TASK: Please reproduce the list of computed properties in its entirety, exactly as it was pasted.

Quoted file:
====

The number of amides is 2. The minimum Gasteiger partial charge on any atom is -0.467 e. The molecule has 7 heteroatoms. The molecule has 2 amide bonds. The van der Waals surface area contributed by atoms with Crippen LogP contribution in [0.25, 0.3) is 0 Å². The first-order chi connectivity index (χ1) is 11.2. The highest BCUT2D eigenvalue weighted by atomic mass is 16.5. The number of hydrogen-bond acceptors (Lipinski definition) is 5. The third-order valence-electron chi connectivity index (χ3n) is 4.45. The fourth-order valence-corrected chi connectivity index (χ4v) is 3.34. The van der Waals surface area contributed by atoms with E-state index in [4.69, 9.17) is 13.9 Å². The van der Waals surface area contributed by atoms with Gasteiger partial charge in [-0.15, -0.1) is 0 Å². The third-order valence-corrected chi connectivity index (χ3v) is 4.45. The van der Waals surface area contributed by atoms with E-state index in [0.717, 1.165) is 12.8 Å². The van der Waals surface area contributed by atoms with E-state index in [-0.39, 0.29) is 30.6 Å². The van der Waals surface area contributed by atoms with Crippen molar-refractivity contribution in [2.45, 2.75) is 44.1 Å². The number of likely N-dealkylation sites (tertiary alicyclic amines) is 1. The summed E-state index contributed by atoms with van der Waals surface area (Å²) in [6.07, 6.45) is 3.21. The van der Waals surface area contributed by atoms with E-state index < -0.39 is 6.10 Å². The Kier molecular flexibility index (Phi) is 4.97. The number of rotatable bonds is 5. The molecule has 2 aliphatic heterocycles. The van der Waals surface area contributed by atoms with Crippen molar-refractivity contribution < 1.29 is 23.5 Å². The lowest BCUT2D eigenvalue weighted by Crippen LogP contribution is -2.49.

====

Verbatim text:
The number of amides is 2. The minimum Gasteiger partial charge on any atom is -0.467 e. The molecule has 7 heteroatoms. The molecule has 2 amide bonds. The van der Waals surface area contributed by atoms with Crippen LogP contribution in [0.25, 0.3) is 0 Å². The first-order chi connectivity index (χ1) is 11.2. The highest BCUT2D eigenvalue weighted by atomic mass is 16.5. The number of hydrogen-bond acceptors (Lipinski definition) is 5. The third-order valence-electron chi connectivity index (χ3n) is 4.45. The fourth-order valence-corrected chi connectivity index (χ4v) is 3.34. The van der Waals surface area contributed by atoms with E-state index in [4.69, 9.17) is 13.9 Å². The van der Waals surface area contributed by atoms with Gasteiger partial charge in [-0.15, -0.1) is 0 Å². The third-order valence-corrected chi connectivity index (χ3v) is 4.45. The van der Waals surface area contributed by atoms with E-state index in [0.717, 1.165) is 12.8 Å². The van der Waals surface area contributed by atoms with E-state index in [-0.39, 0.29) is 30.6 Å². The van der Waals surface area contributed by atoms with Crippen molar-refractivity contribution in [2.45, 2.75) is 44.1 Å². The number of likely N-dealkylation sites (tertiary alicyclic amines) is 1. The summed E-state index contributed by atoms with van der Waals surface area (Å²) in [6.07, 6.45) is 3.21. The van der Waals surface area contributed by atoms with E-state index < -0.39 is 6.10 Å². The Kier molecular flexibility index (Phi) is 4.97. The number of rotatable bonds is 5. The molecule has 2 aliphatic heterocycles. The van der Waals surface area contributed by atoms with Crippen molar-refractivity contribution < 1.29 is 23.5 Å². The lowest BCUT2D eigenvalue weighted by Crippen LogP contribution is -2.49.